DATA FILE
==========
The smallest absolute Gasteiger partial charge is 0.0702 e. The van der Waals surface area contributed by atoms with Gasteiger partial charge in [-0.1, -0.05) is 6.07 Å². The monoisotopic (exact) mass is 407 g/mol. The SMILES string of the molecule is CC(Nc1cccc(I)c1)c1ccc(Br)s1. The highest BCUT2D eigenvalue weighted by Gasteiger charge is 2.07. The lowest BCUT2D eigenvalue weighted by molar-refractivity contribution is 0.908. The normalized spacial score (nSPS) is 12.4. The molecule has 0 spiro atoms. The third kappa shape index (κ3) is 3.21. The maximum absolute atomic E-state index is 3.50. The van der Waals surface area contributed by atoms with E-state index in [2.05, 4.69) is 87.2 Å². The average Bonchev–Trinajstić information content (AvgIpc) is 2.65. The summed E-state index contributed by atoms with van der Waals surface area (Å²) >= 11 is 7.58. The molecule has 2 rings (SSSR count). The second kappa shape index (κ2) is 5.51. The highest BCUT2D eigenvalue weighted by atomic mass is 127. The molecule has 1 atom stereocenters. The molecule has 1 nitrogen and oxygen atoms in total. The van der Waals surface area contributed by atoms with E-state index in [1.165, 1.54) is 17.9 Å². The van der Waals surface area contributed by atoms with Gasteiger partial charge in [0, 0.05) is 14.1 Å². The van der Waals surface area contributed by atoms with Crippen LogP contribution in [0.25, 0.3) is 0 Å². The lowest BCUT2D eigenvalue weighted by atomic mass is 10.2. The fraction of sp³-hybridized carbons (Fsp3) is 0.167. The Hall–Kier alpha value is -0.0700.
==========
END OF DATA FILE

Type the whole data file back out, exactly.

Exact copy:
The smallest absolute Gasteiger partial charge is 0.0702 e. The van der Waals surface area contributed by atoms with Gasteiger partial charge in [-0.1, -0.05) is 6.07 Å². The monoisotopic (exact) mass is 407 g/mol. The SMILES string of the molecule is CC(Nc1cccc(I)c1)c1ccc(Br)s1. The highest BCUT2D eigenvalue weighted by Gasteiger charge is 2.07. The lowest BCUT2D eigenvalue weighted by molar-refractivity contribution is 0.908. The normalized spacial score (nSPS) is 12.4. The molecule has 0 spiro atoms. The third kappa shape index (κ3) is 3.21. The maximum absolute atomic E-state index is 3.50. The van der Waals surface area contributed by atoms with E-state index in [2.05, 4.69) is 87.2 Å². The average Bonchev–Trinajstić information content (AvgIpc) is 2.65. The summed E-state index contributed by atoms with van der Waals surface area (Å²) >= 11 is 7.58. The molecule has 2 rings (SSSR count). The second kappa shape index (κ2) is 5.51. The highest BCUT2D eigenvalue weighted by atomic mass is 127. The molecule has 1 atom stereocenters. The molecule has 1 nitrogen and oxygen atoms in total. The van der Waals surface area contributed by atoms with E-state index in [1.165, 1.54) is 17.9 Å². The van der Waals surface area contributed by atoms with Gasteiger partial charge in [0, 0.05) is 14.1 Å². The van der Waals surface area contributed by atoms with Crippen LogP contribution in [0.25, 0.3) is 0 Å². The lowest BCUT2D eigenvalue weighted by atomic mass is 10.2. The fraction of sp³-hybridized carbons (Fsp3) is 0.167. The Hall–Kier alpha value is -0.0700.